I was thinking about background music in stores this week as I made my way in to work, and after tweeting about it, found that I’m not the only one who is curious, so I thought I’d put together a little more information on the subject.
When I first walk into a new cafe, part of the experience that I’m trying to take in is the background music. In some places, it’s so quiet as to be unnoticeable. In others, it is noteworthy, but adds to the overall mood of the venue: the cafe has a sense of life to it. It doesn’t have to be “fast and loud” (though thanks for the suggestion ishan) but too slow tends to make a venue seem less likely to provide a valuable caffeine hit (ah, the days when I used to drink caffeinated coffee).
I’m going to leave to one side the idea of having live music in a cafe (sorry @schel): while this could be possible for short stints, or very select groups of cafes, most are going to have a turntable, CD-player or iPod hooked up to a speaker system to provide their background music.
This is a combination of my own experience and some quick searches to see what has been written. Trying to choose background music for a cafe is different to other retail segments: in many retail environments, the longer you keep customers in your store, the more likely they are to buy.
With a cafe, you want customers to feel welcome and comfortable, but then you want them to leave – and come back another day. A customer who stays all day is one who ends up costing you the business of the next customer who should have been in that seat. Perhaps most relevant to choosing background music for a cafe is this:
“If you want to speed up customer turnaround, the easiest way is to play music that changes in tempo, that sounds very busy, that includes a lot of brass instruments.” – Alex Petridis, Guardian, 2002
More high-brow research was conducted in 1999 – The Effects of Background Music on Consumer Responses in a High-end Supermarket; you would have to buy the report to read it, but it appears to have been summarised by this in-store music company website as a sales piece. In a retail environment, slower music (and keeping the tempo consistent) is better: customers become more contemplative, spend more time in the store, and buy more.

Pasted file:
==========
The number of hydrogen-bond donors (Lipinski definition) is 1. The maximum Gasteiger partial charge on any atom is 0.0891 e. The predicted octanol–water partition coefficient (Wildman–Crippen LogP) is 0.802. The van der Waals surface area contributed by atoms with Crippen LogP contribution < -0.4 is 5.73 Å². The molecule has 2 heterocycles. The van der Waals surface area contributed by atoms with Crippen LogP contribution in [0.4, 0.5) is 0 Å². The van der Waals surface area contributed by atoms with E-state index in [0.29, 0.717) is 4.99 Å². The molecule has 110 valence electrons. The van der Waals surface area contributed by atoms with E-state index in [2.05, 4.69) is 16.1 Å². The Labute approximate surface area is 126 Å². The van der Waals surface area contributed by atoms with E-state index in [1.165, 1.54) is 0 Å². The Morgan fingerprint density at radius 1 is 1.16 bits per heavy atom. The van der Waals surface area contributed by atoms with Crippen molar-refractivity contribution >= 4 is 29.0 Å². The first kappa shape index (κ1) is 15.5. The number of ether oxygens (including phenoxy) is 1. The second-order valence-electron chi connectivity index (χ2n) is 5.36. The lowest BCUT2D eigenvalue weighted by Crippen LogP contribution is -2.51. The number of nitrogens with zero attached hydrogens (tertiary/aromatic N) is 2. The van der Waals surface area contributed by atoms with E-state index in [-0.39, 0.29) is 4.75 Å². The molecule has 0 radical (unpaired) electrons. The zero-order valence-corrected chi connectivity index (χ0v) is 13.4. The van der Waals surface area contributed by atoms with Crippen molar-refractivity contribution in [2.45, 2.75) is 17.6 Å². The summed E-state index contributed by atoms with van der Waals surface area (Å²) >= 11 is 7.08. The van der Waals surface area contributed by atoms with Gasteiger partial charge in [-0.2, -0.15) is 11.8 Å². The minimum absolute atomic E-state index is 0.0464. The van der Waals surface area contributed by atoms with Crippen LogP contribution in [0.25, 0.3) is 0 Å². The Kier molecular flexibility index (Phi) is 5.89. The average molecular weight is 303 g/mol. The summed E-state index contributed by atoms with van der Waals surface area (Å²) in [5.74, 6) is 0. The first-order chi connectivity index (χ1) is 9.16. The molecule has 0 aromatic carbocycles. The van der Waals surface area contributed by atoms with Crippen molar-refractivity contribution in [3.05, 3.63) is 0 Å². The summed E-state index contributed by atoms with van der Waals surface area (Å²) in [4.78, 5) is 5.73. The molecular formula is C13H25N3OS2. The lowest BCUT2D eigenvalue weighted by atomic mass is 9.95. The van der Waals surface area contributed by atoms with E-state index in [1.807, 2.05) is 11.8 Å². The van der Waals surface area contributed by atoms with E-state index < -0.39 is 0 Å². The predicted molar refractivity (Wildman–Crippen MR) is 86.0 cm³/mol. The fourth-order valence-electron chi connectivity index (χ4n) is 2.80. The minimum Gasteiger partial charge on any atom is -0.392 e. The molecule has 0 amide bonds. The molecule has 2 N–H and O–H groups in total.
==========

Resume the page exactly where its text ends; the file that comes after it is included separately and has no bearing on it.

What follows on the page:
A commenter on a blog post from 2004 about background music says
The main purpose of background music in a restaurant is to create privacy for guests. If it’s at the right volume, you can still talk over it comfortably but don’t feel like you’re sharing your conversation with guests at adjacent tables.
While the background music is useful in setting the tone of a cafe as you first walk in, for those who are staying longer, it provides a point of contrast and distraction from the conversations of those around them. Having the volume of the music exactly right is important here. Too loud, and people begin shouting: too soft, and it provides no value to your cafe.
I would say that the best approach for cafe background music is to choose tracks that are to the taste of your target demographic, but to vary the tempo and instrumentation enough that people don’t get too settled in the cafe and feel compelled to stay there all day. If you have people from different demographics at different times of day, then you might like to have separate play-lists for each demographic, and change it over as appropriate. For volume, you’ll want something that is competing with the noise of the cafe (grinder, juicer), but still allows for softly-spoken customers to order their coffees, and doesn’t interfere with customer conversations. It will be worth thinking about how best to arrange speakers (and how many to have) to make sure this works the best it can.
What are your thoughts on background music in cafes?